After the first week the three pupae have hatched and the ants can’t decide which test tube to live in as they are all back in the wet tube, anyway here are some more pics…
There are a few pupae now which have to be from the larvae from last year as there hasnt been any other larvae present that the pupae could have been from. This brood must be at least 7 months old?????
So at last things seem to be working but something is missing as these ants were so much more active when i first had them.
So nest temp about 70f- 75f and humidity high.
A pupae is about to hatch, i hope its a worker…and there is another pile of eggs..
The ants have decided to utilize both test tubes. The queen i can see through the red cellophane is in the dry tube but i can’t see how the brood is distributed. I don’t want to disturb them to much whilst they are settling in. So far the proteins i have offered are Blatta lateralis, meal worms flies but most popular are crickets which i Blanche first with very hot water to rid any mites. The ants have an interesting trait where they stand and “sniff” the air moving their heads from side to side like dogs.
It didn’t take long for the ants to decide which nest they preferred so last night they moved from the wet tube to the dry one. The gasters of this species swell up after drinking and i have already seen signs of this. I haven’t really seen them drinking much though. They have nibbled on a roach but they seem more intent on settling down at the moment. So far, these ants have been pretty active day and night and can move very fast and with agility, they should make an interesting species to study.
(Colony size: Queen + 3-6 workers)
Name: Camponotus fellah
Distribution: North Africa
Queen: 16 mm
workers: about 5-14 mm
Food: insects and honey water,
Temperature: Min 20 / Max. 30 ° C (Arena)
Nest building: Soil nests under stones and features: This species has a very nice color. The ants are very active and react frantically at fault and sometimes aggressive. Once they are fed with liquid food such as honey, water, etc., take the first workers on this immediately, clearly filled up their gaster. Some workers store the food for several days. Camponotus fellah are very curious and like to explore the basin. This species is polymorphic.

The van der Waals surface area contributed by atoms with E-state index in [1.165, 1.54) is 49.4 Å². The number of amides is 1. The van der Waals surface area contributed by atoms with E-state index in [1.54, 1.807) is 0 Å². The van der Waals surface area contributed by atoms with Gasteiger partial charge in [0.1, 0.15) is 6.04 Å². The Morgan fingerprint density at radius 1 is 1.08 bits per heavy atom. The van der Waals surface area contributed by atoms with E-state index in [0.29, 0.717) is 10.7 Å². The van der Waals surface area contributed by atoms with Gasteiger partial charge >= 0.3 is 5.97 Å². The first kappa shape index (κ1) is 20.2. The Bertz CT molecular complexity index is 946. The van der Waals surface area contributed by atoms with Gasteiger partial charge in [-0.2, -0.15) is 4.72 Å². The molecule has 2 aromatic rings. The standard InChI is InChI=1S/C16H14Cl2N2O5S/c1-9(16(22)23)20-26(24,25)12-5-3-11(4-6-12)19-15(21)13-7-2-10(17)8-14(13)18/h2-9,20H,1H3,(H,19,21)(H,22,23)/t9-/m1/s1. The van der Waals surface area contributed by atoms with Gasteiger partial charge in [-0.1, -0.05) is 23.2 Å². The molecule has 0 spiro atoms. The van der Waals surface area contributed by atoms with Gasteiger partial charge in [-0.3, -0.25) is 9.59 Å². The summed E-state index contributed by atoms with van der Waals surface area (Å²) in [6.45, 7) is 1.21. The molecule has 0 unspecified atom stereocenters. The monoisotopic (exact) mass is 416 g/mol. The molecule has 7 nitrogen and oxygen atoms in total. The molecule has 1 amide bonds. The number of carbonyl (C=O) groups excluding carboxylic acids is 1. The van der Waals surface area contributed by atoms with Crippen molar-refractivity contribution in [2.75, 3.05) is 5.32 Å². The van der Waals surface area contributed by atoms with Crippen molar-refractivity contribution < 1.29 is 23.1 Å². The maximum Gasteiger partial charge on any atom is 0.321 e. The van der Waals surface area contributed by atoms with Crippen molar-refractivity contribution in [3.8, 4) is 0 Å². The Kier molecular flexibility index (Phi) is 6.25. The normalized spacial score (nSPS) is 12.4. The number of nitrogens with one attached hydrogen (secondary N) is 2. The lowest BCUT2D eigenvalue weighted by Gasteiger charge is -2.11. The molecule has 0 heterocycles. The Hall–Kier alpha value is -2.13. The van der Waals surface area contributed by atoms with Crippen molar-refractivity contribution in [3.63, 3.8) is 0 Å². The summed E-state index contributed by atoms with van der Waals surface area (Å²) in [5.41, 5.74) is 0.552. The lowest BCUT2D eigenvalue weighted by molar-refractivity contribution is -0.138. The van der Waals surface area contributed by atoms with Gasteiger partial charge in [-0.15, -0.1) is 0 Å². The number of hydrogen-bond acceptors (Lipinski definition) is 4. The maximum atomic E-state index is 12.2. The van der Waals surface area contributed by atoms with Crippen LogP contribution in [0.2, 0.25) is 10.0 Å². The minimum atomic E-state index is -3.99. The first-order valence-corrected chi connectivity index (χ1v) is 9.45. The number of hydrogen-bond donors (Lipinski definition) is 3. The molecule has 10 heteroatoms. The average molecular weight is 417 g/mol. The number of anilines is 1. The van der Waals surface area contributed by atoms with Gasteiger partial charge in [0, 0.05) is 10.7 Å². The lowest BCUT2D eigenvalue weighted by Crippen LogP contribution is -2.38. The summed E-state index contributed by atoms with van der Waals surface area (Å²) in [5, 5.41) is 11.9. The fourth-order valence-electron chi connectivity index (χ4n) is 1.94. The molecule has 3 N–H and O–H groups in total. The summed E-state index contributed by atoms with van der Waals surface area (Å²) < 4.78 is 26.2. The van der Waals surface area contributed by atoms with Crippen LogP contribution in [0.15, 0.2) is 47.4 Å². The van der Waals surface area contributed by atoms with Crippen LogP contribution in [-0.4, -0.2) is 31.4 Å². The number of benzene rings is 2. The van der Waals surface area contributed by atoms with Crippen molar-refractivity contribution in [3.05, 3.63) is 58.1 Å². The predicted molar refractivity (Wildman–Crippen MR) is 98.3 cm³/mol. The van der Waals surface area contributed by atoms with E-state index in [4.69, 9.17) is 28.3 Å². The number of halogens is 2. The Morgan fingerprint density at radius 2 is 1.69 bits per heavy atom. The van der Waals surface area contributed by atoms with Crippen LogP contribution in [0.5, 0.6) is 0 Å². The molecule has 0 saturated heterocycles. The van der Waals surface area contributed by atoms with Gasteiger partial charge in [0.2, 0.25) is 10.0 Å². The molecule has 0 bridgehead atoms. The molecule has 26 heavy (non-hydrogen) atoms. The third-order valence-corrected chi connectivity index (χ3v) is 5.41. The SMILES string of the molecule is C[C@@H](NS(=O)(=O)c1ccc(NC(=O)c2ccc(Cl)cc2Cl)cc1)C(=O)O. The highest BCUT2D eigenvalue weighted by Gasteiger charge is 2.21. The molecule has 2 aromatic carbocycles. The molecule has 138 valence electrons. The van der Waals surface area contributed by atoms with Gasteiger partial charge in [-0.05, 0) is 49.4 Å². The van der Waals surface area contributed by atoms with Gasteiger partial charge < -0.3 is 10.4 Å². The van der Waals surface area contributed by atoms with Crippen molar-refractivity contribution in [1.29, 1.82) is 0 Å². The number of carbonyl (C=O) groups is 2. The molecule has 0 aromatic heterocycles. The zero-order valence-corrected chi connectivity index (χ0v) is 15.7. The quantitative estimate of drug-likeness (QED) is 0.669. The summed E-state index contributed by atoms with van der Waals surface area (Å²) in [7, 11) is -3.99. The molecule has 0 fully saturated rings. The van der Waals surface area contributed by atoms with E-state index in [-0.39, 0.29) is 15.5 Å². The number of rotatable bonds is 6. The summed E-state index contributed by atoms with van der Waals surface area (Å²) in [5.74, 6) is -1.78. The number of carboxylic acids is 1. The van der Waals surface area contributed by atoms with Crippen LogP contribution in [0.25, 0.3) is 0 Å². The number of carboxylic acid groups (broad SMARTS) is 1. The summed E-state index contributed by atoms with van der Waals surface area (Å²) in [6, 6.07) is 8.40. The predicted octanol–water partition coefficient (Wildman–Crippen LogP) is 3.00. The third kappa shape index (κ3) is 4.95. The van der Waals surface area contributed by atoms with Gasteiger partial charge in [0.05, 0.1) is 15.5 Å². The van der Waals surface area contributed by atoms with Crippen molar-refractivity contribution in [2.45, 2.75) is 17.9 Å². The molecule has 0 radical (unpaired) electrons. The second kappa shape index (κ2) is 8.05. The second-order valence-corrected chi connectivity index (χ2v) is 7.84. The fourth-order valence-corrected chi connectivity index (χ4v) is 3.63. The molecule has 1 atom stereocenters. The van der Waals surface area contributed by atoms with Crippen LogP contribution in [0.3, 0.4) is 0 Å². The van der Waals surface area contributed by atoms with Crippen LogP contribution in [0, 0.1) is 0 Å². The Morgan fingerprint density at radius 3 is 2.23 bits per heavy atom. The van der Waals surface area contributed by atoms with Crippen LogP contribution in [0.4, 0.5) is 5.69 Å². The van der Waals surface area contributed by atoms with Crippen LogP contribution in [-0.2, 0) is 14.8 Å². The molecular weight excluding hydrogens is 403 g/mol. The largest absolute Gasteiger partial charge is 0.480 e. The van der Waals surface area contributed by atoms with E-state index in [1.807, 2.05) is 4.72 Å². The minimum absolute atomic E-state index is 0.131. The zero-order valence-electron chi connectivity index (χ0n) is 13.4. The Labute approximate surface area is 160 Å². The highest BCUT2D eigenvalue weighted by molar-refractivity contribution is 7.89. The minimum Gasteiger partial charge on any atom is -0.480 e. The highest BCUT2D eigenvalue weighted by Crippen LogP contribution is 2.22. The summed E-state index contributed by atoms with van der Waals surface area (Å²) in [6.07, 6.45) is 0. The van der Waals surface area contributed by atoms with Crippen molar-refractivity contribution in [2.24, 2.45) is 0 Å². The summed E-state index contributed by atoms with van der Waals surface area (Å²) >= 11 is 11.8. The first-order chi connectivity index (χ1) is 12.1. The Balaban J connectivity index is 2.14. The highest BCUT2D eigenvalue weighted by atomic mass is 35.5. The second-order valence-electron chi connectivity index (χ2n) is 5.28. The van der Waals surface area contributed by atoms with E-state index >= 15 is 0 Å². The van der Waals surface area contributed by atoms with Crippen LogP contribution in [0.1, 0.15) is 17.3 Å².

Information from Antdealer.com
Originally i had sent a some of money off to Antstore as they were advertising Camponotus substitutus, a species i had been waiting to appear back in stock for some time. Sadly i was informed that the queen had died over the week endend and promptly refunded my money, strange though that they appeared back on sale a week later. …Anyway mean time i drowned my sorrows and purchased a nice small colony of Camponotus fellah from Kevin at Antdealer which arrived today. The colony consist of the queen, nine workers and two medias, three cocoons a number of larvae and a small clump of eggs.
I had originally designed an arena for a lot more ants to be housed in on arrivel and utilised an old 30 cm tank. I cut 2 holes in either side and glued in two y-tong nests i made to fit. I covered the top of the nest with a piece of perspex to give a false floor. There is also an acrylic tube inserted in the floor so i can ad water to the bottom of the nest.